Re: Can addition be defined in terms of multiplication?
Posted:
Aug 18, 2013 11:07 AM


Jim Burns <burns.87@osu.edu> writes:
> On 8/18/2013 8:02 AM, Ben Bacarisse wrote: >> William Elliot <marsh@panix.com> writes: >> >>> On Sun, 18 Aug 2013, Peter Percival wrote: >>>>> >>>>>>>> Can addition be defined in terms of multiplication? I.e., >>>>>>>> is there a formula in the language of arithmetic >>>>>>>> x + y = z <> ... >>>>>>>> >>>>>>>> such that in '...' any of the symbols of arithmetic >>>>>>>> except + may occur? >>>>>>>> >>>>>>>> The symbols of arithmetic (for the purpose of this question) are >>>>>>>> either >>>>>>>> individual variables, (classical) logical constants including =, >>>>>>>> S, +, *, and punctuation marks; >>>>>>>> or the above with < as an additional binary predicate symbol. >>>>>>> >>>>>>> How about >>>>>>> x + y = z <> 2^x * 2^y = 2^z >>>>>>> >>>>>>> where 2^x is just an abbreviation for the function 2pwr: N > N, >>>>>>> defined by >>>>>>> 2pwr(0) = 1 >>>>>>> 2pwr( Sx ) = 2 * 2pwr( x ) >>>>>> That goes beyond what I defined as the language of arithmetic. >>>>> >>>>> It does not. It quite definable with Peano's axioms >>>>> which may be presumed to be what you intend because >>>>> of the inclusion of S in the symbols of arithematic. >>>> >>>> Then I think the onus is on you to produced definitions in one or both of >>>> these forms: >>>> x + y = ... >>>> x + y = z <> ... >>>> >>>> where the only nonlogical symbols (baring punctuation) in the ... are from >>>> this set: {*,S,0} or this set: {*,S,0,<}. I wouldn't be surprised if + can be >>>> defined (in the way requested) from {*,S,0} or {*,S,0,<} but I would like >>>> either to see it spelt out, or to be given a reference. >>> >>> As Jim Burns said >>> z = x + y iff 2^z = 2^x * 2^y >>> >>> where 2^n is defined by induction 2^0 = 1, 2^1 = 1 and 2^(n+1) = 2*2^n >>> all of which can be done with Peano's axioms. >> >> Stepping out of my comfort zone here, but I think the point is that >> allowing recursive definitions makes the theory secondorder, and raises >> the question of why one would not simply define + directly that way too. >> >> Broadly speaking, you can either have a secondorder theory in which + >> and * and so on are not in the signature of the language (but are >> defined recursively) or you can have a firstorder theory where + and * >> and so on are added to the signature, with axioms used to induce the >> usual meaning. >> >> I suspect Peter is talking about a firstorder theory where recursive >> definitions are not permitted. >> >> <snip> >> > > Does "first order theory" mean no recursive definitions or > no recursion at all?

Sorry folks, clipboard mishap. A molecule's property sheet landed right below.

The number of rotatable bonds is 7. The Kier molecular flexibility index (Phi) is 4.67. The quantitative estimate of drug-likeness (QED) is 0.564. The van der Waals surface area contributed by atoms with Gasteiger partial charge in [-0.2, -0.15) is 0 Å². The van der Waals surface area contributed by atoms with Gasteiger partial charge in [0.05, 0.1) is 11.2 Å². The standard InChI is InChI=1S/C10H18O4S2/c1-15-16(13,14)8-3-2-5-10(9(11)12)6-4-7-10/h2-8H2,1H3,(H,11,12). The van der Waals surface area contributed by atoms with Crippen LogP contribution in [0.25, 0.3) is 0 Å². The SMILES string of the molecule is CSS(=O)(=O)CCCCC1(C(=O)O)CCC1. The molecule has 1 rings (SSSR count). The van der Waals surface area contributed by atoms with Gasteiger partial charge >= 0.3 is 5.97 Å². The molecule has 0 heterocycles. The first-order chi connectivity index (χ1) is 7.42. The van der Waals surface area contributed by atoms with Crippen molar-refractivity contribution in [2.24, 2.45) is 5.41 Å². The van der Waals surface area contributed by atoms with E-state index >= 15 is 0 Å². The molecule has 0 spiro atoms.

No, but it means a weaker induction axiom than the one usually used in a secondorder theory. At this point you bump up hard against my knowledge boundary and I can't really say much more about it.
I should pass on the rest. Someone Who Knows will come along clear it up, I hope.
<snip>  Ben.